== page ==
Posts Tagged 'Mission'

Trust-Worthy Worship

By drewApril 20th, 2011Blog, Leadership, Mission/Justice, The Church, Worship1 Comment
Trust Worthy Worship Pic

I started in ministry as a youth pastor, not so much because I was trained in it or prepared for it, but mainly because I was a student myself.  My first job in ministry was the summer of my freshman year in college.  I was 18, optimistic and clueless, but loved kids and loved Jesus. At the time it didn’t seem like it would be that hard to imagine introducing them to each other and caring for them for a summer.  I’ll never forget in those earlier years of youth ministry trying to teach on trust.  I had my whole group of kids at a “ropes course” and we were about to do the trust fall.  I’d seen this done in my own youth group and remembered it being a powerful way to teach kids how to care for each other and to build trust in our group.  Thinking this would be a great lesson for our kids, I was standing toward the back waiting for the learning to begin when the guide says “Drew why don’t you come up and be first to fall and show these kids there’s nothing to be afraid of.” I was terrified, but had no choice.  I began to climb a ladder against a tree that led to an 8 or 9 foot platform.  He told me to cross my arms and to wait for the signal to fall backwards into the arms of my group.  I remember turning around to see the kids and noticing that the group was made up of mostly Junior High girls.  I was 6’3” and 250, and my faith in this exercise was waning by the minute.  The guide had the kids shout “Do you trust us?” and I shouted back, “I trust you!”. Without thinking too much more I let my weigh fall back and my heart race. In that moment my action proved my words, that I really did trust those kids.  They caught me, though they took me to the ground.  One by one they couldn’t wait to climb the ladder and fall themselves.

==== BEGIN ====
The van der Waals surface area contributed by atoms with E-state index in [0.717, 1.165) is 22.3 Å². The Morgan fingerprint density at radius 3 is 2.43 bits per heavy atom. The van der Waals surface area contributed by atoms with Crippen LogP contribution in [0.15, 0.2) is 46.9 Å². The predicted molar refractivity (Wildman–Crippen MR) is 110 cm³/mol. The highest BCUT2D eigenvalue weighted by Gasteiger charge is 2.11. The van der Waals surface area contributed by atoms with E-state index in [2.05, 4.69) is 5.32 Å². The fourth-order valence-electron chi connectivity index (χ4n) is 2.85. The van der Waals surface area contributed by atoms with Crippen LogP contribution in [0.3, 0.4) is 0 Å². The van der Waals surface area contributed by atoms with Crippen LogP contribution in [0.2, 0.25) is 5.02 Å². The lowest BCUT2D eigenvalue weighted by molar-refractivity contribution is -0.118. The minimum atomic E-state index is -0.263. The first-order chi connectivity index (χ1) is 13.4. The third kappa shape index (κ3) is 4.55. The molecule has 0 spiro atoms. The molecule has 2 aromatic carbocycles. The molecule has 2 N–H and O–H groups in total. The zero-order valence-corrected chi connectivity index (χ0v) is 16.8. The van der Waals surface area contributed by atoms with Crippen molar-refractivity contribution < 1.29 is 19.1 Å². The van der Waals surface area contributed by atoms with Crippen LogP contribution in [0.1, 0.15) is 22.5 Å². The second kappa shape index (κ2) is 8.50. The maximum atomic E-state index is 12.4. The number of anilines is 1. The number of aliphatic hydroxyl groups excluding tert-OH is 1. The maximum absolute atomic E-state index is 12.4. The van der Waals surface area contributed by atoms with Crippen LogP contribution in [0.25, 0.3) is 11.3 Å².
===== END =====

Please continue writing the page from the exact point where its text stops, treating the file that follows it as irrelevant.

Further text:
Our lives of worship are much the same.  It’s imperative that we not just say words, we must follow through with the fall, we have to trust God in the action as well. To worship and not trust, is to not worship at all.  When we live our lives as offerings to God, giving Him all that we are and believing He will use our mountain tops as well as our valleys, we’re trusting His sovereignty.  It’s one thing to stand and sing of God’s faithfulness, yet quite another to experience it.  It’s easy to form words and even muster passion in our hearts about what we believe and our commitment to Christ but still so much more to live lives of action, sacrifice, and obedience. God is more pleased when we obey Him over our liturgy as we “serve” him. (I Sam. 15:22).  God is blessed with our promise of trust, but we’re not trusting until we actually exercise it. Our songs and service to God are good but it’s not until we put our hands to the serving of those who are in need or put our feet to the journey of sharing Jesus with the world that our words, songs and worship have the substance of meaning, the proof in the pudding as it were. Missionaries worship as they build relationships and serve the poor, pastors worship as they shepherd the sick, families worship as they eat dinner together, reminded of God’s provision. The broken heart is full of worship as it hopes in the Lord, mourns authentically, yet trusts completely. Is your worship grounded in trust.  Don’t just yell out “God I trust you” without being willing to fall.

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Out Of Sight, Out Of Mind

By drewJanuary 13th, 2011Leadership, Mission/Justice, The Church, Worship1 Comment